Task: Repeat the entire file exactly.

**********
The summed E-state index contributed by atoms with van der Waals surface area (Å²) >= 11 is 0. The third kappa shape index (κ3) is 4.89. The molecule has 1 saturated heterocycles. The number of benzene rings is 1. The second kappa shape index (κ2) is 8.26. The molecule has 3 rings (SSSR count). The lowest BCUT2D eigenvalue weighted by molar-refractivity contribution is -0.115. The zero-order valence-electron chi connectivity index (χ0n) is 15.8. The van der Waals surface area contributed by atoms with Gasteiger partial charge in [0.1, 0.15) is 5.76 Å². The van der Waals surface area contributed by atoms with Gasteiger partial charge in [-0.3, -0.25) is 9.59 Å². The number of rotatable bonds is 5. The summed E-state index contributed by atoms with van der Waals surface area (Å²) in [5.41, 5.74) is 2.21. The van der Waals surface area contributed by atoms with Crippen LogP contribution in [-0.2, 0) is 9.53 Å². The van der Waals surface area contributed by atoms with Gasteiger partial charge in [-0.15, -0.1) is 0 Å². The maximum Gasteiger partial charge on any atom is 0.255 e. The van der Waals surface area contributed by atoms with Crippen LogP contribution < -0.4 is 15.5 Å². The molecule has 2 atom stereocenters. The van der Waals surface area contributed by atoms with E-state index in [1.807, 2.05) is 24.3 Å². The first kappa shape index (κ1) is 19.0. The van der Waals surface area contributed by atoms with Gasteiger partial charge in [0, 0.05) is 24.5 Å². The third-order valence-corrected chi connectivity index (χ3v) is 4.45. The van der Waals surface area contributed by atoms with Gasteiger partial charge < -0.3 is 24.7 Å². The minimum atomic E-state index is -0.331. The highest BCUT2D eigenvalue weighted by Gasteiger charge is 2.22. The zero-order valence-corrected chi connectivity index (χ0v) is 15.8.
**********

The summed E-state index contributed by atoms with van der Waals surface area (Å²) >= 11 is 0. The third kappa shape index (κ3) is 4.89. The molecule has 1 saturated heterocycles. The number of benzene rings is 1. The second kappa shape index (κ2) is 8.26. The molecule has 3 rings (SSSR count). The lowest BCUT2D eigenvalue weighted by molar-refractivity contribution is -0.115. The zero-order valence-electron chi connectivity index (χ0n) is 15.8. The van der Waals surface area contributed by atoms with Gasteiger partial charge in [0.1, 0.15) is 5.76 Å². The van der Waals surface area contributed by atoms with Gasteiger partial charge in [-0.3, -0.25) is 9.59 Å². The number of rotatable bonds is 5. The summed E-state index contributed by atoms with van der Waals surface area (Å²) in [5.41, 5.74) is 2.21. The van der Waals surface area contributed by atoms with Crippen LogP contribution in [-0.2, 0) is 9.53 Å². The van der Waals surface area contributed by atoms with Gasteiger partial charge in [-0.15, -0.1) is 0 Å². The maximum Gasteiger partial charge on any atom is 0.255 e. The van der Waals surface area contributed by atoms with Crippen LogP contribution < -0.4 is 15.5 Å². The molecule has 2 atom stereocenters. The van der Waals surface area contributed by atoms with E-state index in [1.807, 2.05) is 24.3 Å². The first kappa shape index (κ1) is 19.0. The van der Waals surface area contributed by atoms with Gasteiger partial charge in [0, 0.05) is 24.5 Å². The third-order valence-corrected chi connectivity index (χ3v) is 4.45. The van der Waals surface area contributed by atoms with Gasteiger partial charge < -0.3 is 24.7 Å². The minimum atomic E-state index is -0.331. The highest BCUT2D eigenvalue weighted by Gasteiger charge is 2.22. The zero-order valence-corrected chi connectivity index (χ0v) is 15.8.